The key word there is “pushback”, and protests. Politicians are completely free to ignore votes (and to count them in “desirable” ways).

            My point here is largely that we need to think outside the box of the political process, because it’s just a distraction meant to make you think you have a say in how you’re enslaved and ruled over.

            I’m countering misinformation too :)

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        I wouldn’t be so sure. I have a feeling the majority pleasing internet (facebook and youtube riddled with mind altering ads) would become cheaper than ssh, github and a vpn in a heartbeat even with competition.

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          Exactly. Optus in Australia offers “free social” packages (or they did back in 2013 when I used them) where Twitter, Facebook and a few others didn’t count against your mobile data usage. This is how companies will spin it. “Pay for what you want!” .. never mind that it breaks half the Internet (most Facebook posts are just links to other sites. So those people will be like “Well I can’t click on that” and will just stick to FB hosted content or links that go to YouTube .. if they have the YouTube package).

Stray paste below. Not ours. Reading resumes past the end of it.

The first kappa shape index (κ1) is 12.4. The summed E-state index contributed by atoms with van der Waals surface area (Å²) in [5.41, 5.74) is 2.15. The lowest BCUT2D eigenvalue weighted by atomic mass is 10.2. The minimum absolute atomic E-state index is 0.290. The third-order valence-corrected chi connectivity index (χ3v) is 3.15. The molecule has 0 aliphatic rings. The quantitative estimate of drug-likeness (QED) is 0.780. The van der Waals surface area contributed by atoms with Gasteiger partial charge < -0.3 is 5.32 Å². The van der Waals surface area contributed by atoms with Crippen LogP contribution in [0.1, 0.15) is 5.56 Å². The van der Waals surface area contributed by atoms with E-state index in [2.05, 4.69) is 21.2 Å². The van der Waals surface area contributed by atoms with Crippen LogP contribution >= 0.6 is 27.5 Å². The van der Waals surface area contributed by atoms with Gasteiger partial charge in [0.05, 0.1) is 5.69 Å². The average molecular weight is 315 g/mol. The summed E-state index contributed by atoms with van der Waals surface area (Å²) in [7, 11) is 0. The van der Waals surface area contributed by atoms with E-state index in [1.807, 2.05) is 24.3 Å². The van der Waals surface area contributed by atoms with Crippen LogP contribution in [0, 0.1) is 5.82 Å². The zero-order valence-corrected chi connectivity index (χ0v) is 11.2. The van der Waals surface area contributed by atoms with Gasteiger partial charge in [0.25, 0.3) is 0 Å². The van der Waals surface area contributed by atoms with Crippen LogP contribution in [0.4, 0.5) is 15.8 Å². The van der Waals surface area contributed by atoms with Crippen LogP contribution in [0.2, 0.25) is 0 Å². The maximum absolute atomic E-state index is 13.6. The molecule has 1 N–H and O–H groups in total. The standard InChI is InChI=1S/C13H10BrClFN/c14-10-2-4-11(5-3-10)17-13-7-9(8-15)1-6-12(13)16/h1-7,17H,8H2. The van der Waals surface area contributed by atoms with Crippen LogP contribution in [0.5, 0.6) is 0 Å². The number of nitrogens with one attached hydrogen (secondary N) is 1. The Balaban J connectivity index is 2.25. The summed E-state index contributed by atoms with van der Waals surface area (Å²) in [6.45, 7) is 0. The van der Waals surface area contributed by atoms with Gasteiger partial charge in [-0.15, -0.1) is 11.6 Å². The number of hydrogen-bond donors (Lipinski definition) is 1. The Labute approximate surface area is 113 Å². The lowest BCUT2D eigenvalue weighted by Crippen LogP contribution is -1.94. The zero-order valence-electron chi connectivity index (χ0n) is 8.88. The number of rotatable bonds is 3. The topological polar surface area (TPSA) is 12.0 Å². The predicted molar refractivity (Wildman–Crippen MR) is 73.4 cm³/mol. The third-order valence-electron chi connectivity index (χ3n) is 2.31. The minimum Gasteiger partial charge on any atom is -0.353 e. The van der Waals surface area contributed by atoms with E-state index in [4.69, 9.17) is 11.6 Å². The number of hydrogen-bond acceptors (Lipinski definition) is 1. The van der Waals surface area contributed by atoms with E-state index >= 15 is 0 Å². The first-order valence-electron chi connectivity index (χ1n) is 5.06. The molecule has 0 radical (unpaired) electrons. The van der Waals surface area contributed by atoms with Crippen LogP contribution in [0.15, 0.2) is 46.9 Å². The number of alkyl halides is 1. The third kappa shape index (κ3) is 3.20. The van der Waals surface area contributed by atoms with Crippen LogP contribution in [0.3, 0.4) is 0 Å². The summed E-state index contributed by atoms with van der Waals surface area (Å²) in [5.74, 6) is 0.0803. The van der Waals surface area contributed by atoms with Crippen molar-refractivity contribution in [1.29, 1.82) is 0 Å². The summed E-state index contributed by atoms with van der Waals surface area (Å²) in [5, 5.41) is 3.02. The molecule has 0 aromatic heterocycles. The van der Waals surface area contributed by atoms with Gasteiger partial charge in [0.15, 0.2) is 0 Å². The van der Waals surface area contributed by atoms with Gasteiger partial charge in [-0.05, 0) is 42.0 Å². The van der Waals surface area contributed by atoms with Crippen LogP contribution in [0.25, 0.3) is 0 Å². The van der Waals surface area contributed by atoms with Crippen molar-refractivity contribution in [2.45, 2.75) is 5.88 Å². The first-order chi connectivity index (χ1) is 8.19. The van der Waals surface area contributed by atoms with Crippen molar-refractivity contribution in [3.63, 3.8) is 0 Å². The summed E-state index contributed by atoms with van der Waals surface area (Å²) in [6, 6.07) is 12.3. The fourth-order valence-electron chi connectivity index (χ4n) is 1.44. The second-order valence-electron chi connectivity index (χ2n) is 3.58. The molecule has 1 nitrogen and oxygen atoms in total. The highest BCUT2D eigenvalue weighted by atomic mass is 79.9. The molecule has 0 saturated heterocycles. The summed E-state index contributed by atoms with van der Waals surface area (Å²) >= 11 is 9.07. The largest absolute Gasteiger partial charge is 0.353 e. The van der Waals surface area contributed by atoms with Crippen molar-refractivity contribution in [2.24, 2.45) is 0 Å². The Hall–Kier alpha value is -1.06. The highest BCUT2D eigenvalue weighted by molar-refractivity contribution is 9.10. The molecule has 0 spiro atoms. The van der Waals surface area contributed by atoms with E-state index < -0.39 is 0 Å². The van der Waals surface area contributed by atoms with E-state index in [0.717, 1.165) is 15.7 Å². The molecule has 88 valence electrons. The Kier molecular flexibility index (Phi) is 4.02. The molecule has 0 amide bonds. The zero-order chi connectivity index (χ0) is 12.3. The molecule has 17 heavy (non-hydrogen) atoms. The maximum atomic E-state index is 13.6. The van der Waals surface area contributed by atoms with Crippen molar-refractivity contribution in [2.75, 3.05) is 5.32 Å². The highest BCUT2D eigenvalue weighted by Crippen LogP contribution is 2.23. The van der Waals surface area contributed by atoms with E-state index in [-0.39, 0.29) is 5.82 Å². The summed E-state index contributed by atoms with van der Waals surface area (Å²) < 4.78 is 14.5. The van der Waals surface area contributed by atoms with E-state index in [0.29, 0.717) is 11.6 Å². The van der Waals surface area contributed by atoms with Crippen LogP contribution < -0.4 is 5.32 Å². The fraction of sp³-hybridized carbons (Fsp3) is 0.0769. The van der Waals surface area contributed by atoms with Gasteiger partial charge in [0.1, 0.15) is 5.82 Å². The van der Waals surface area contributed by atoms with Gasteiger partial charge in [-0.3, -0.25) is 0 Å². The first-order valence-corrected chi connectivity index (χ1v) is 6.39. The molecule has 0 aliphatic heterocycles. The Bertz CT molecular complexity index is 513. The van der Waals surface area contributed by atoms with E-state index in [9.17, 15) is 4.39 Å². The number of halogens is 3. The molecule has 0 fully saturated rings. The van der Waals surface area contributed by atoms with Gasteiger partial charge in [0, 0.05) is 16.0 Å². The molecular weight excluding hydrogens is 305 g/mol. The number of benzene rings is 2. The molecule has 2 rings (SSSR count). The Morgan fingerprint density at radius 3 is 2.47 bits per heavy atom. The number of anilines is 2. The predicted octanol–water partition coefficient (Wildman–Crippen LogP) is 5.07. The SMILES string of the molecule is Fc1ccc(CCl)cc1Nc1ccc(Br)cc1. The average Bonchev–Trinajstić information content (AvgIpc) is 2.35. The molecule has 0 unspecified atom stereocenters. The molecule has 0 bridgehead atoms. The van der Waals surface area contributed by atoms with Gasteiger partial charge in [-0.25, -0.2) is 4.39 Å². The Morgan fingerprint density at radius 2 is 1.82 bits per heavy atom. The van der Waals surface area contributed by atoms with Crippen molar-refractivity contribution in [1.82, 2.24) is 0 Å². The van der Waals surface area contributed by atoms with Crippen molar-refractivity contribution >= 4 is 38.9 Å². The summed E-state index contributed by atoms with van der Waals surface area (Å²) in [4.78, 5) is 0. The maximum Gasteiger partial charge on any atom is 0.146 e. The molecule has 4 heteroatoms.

Then when you want to get Network Neutrality going, big telecom will be like “the government wants to take your free Facebook!” (plus libertarian/don’t tread on me/free market/a company should be free to do what they want, forget that we don’t allow segregated bathrooms or smoking inside, blah blah .. bullshit)

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              We don’t have to speculate. Portugal recently got a taste of what the ISP’s want and Republicans intend to give them:

              https://boingboing.net/2017/10/28/warning-taken-as-suggestion.html